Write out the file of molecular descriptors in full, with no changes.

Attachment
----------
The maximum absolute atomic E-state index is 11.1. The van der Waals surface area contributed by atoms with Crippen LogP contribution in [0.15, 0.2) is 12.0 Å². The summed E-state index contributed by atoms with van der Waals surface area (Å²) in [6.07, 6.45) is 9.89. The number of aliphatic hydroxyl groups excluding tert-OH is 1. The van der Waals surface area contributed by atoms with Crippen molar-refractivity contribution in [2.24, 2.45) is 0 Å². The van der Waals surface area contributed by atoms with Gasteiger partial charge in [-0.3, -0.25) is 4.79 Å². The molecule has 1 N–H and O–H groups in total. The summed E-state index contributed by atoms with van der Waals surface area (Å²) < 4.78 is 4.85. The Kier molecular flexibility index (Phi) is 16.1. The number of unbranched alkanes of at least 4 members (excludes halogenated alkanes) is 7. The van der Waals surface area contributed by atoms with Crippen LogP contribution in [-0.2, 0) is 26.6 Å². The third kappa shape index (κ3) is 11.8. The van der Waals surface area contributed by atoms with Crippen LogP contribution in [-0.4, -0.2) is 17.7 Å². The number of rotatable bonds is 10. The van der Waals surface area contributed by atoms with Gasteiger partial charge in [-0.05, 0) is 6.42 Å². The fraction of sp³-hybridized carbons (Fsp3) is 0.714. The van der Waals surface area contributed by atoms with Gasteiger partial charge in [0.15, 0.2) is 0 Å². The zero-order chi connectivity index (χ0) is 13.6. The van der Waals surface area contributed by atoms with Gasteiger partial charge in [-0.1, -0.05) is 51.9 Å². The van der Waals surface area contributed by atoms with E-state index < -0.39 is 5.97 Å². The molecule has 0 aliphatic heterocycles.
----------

The maximum absolute atomic E-state index is 11.1. The van der Waals surface area contributed by atoms with Crippen LogP contribution in [0.15, 0.2) is 12.0 Å². The summed E-state index contributed by atoms with van der Waals surface area (Å²) in [6.07, 6.45) is 9.89. The number of aliphatic hydroxyl groups excluding tert-OH is 1. The van der Waals surface area contributed by atoms with Crippen molar-refractivity contribution in [2.24, 2.45) is 0 Å². The van der Waals surface area contributed by atoms with Gasteiger partial charge in [-0.3, -0.25) is 4.79 Å². The molecule has 1 N–H and O–H groups in total. The summed E-state index contributed by atoms with van der Waals surface area (Å²) < 4.78 is 4.85. The Kier molecular flexibility index (Phi) is 16.1. The number of unbranched alkanes of at least 4 members (excludes halogenated alkanes) is 7. The van der Waals surface area contributed by atoms with Crippen LogP contribution in [-0.2, 0) is 26.6 Å². The third kappa shape index (κ3) is 11.8. The van der Waals surface area contributed by atoms with Crippen LogP contribution in [-0.4, -0.2) is 17.7 Å². The number of rotatable bonds is 10. The van der Waals surface area contributed by atoms with Gasteiger partial charge in [-0.05, 0) is 6.42 Å². The fraction of sp³-hybridized carbons (Fsp3) is 0.714. The van der Waals surface area contributed by atoms with Gasteiger partial charge in [0.15, 0.2) is 0 Å². The zero-order chi connectivity index (χ0) is 13.6. The van der Waals surface area contributed by atoms with Gasteiger partial charge in [-0.1, -0.05) is 51.9 Å². The van der Waals surface area contributed by atoms with E-state index < -0.39 is 5.97 Å². The molecule has 0 aliphatic heterocycles.